Transferring your lease
How to transfer your lease
When you want to transfer your retail lease or sell your business, it’s important to follow the process set out in the Retail Leases Act 1994 (the Act).
Transferring a lease is known as assigning a lease. The tenant (lessee) is the assignor of the lease and the proposed new tenant is the assignee.
You must ask the landlord in writing for consent to transfer (assign) the lease.
When transferring a lease to a new tenant, these documents are required:
- lessor’s disclosure statement
- lessee’s disclosure statement
- assignor’s disclosure statement.
The assignor’s disclosure statement, which the selling tenant gives to the proposed new tenant and the landlord, advises whether there are any outstanding notices or encumbrances on the shop, the lease or the fixtures and fittings. It also includes whether any rent benefits the landlord has given to the selling tenant and information on the trading performance of the shop.
The landlord must respond to the request for transfer (assignment) within 28 days from the date they receive all the information. If they don’t respond, the assignment may be deemed to have taken place if you have followed the process properly, the use of the shop isn’t changing and the proposed tenant's financial standing and experience is similar to yours.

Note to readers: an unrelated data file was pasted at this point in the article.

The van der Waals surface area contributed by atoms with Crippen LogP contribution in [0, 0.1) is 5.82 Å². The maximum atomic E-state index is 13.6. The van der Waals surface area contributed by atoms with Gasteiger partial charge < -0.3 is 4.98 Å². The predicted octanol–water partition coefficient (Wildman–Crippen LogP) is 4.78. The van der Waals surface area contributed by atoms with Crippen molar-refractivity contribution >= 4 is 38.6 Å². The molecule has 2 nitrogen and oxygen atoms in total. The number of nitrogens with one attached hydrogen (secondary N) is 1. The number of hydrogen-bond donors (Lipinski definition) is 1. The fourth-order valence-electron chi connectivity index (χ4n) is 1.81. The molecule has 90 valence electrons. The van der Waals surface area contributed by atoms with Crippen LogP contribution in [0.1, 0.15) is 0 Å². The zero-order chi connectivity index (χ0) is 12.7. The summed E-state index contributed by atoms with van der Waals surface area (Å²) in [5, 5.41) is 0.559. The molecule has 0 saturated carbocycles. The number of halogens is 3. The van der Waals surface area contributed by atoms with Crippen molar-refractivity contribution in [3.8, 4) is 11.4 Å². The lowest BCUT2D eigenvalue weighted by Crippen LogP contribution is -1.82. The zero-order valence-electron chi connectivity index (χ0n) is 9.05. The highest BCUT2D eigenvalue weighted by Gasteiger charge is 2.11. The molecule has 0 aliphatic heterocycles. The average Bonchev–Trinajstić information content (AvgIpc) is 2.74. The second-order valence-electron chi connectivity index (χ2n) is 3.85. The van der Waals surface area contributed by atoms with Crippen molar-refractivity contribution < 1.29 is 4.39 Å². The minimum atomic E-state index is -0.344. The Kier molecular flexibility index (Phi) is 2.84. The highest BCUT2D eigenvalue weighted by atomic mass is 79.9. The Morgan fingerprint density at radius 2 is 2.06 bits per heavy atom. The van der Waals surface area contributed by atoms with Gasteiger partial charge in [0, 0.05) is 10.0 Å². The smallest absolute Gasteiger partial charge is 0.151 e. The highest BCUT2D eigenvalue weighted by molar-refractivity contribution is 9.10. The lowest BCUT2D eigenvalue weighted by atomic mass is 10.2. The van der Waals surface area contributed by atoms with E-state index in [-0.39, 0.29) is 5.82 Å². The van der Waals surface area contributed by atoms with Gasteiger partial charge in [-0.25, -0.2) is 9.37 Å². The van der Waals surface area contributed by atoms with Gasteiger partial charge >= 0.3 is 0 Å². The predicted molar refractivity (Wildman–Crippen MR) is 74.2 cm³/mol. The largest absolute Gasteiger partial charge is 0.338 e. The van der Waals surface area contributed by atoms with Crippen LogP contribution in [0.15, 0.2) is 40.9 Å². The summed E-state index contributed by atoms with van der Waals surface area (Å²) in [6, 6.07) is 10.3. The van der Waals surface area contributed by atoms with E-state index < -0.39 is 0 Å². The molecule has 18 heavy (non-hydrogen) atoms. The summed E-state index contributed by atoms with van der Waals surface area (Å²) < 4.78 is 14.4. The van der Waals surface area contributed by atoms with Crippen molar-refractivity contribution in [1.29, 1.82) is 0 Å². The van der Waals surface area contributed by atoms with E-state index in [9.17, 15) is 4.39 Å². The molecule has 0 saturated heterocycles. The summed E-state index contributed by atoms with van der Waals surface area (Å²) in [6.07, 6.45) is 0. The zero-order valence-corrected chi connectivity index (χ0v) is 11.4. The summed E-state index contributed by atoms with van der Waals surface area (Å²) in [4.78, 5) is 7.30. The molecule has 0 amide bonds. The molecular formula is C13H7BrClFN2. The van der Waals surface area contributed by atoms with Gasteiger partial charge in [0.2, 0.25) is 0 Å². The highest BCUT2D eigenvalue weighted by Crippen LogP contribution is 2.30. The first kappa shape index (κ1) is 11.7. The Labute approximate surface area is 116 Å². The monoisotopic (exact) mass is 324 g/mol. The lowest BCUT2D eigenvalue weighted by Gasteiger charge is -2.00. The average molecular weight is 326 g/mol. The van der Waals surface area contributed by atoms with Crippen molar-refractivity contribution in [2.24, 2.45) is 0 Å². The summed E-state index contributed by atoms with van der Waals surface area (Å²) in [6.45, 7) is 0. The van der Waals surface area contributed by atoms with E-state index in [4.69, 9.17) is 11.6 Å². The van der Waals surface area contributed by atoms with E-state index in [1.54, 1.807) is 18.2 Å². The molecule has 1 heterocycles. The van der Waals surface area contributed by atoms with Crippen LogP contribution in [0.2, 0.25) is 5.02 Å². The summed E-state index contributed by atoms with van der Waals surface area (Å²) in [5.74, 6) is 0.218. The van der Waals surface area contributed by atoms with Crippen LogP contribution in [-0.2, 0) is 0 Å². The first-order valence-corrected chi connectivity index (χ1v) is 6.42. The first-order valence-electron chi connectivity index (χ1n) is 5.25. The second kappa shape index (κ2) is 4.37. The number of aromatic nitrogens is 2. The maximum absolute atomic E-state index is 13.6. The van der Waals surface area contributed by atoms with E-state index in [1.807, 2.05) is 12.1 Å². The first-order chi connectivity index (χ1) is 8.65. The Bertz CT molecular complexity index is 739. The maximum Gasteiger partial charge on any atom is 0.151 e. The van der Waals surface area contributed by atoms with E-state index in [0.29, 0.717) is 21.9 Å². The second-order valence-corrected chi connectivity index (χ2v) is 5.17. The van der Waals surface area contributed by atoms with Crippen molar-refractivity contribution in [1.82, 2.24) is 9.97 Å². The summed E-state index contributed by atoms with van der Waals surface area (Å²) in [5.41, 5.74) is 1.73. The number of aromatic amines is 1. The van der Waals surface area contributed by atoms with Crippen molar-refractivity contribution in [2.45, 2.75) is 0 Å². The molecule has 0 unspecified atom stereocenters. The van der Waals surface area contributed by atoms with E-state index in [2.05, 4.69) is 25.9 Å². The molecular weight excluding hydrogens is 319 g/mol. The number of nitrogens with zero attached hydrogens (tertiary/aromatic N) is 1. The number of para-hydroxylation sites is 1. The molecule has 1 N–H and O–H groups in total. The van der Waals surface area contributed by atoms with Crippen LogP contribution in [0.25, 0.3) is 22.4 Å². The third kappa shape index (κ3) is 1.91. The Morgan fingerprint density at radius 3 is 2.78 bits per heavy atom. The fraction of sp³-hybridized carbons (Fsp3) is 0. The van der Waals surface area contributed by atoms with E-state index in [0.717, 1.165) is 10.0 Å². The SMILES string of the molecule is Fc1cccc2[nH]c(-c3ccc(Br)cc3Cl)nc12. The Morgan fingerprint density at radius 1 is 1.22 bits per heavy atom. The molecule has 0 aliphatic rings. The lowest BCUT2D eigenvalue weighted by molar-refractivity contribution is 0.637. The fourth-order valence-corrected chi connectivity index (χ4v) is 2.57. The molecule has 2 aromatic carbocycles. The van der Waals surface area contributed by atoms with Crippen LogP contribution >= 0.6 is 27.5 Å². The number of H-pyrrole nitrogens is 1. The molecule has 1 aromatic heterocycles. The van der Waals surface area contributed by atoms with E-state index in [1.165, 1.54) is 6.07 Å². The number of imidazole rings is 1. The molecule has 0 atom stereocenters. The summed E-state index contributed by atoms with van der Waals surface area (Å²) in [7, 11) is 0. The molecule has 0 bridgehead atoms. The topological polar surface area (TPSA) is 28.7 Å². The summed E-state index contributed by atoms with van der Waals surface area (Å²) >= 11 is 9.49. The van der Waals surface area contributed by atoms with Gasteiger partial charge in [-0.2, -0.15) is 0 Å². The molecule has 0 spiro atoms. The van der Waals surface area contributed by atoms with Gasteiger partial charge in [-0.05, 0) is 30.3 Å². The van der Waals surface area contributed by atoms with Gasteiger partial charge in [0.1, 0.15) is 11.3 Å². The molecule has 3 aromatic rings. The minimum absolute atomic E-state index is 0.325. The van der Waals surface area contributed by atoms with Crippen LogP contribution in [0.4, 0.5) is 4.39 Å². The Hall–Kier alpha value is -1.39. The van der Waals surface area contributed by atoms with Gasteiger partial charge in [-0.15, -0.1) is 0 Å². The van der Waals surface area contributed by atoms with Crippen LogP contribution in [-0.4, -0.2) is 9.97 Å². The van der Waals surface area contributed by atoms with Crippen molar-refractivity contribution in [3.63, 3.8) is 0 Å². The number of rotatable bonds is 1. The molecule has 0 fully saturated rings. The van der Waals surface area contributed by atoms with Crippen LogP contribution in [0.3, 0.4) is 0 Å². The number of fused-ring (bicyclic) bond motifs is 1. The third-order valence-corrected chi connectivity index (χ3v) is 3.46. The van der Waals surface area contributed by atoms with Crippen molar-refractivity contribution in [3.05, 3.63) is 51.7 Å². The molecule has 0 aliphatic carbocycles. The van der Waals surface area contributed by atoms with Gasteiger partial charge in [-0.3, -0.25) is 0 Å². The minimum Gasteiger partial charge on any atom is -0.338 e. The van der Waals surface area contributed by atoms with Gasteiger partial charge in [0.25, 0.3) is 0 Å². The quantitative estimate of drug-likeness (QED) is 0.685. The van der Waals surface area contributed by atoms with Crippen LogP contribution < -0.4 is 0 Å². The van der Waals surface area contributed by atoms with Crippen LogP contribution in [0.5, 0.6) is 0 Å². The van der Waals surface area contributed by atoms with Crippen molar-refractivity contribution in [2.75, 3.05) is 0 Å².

The full procedure for getting consent to a transfer is set out in section 41 of the Act.
Steps to take
This is a brief summary of the steps you must take when assigning a lease.
- Get an updated copy of the lessor’s (landlord’s) disclosure statement. If you have not been given as updated disclosure statement during the lease, ask the landlord, in writing, to give you one. If it isn’t provided within 14 calendar days, you may update the statement to the best of your knowledge (with information on current outgoings instead of estimated outgoings).
- Give the lessor’s disclosure statement to the proposed tenant.
- Collect the following information from the proposed tenant:
- their name and contact details
- documents showing their financial standing, and
- their business experience.
- Write a paragraph describing how the proposed tenant’s financial standing and experience relates to yours.
- Give a copy of the assignor’s (tenant’s) disclosure statement to the proposed tenant (and to the landlord) at least seven clear days before the assignment if you want to be protected from ongoing liability under the lease.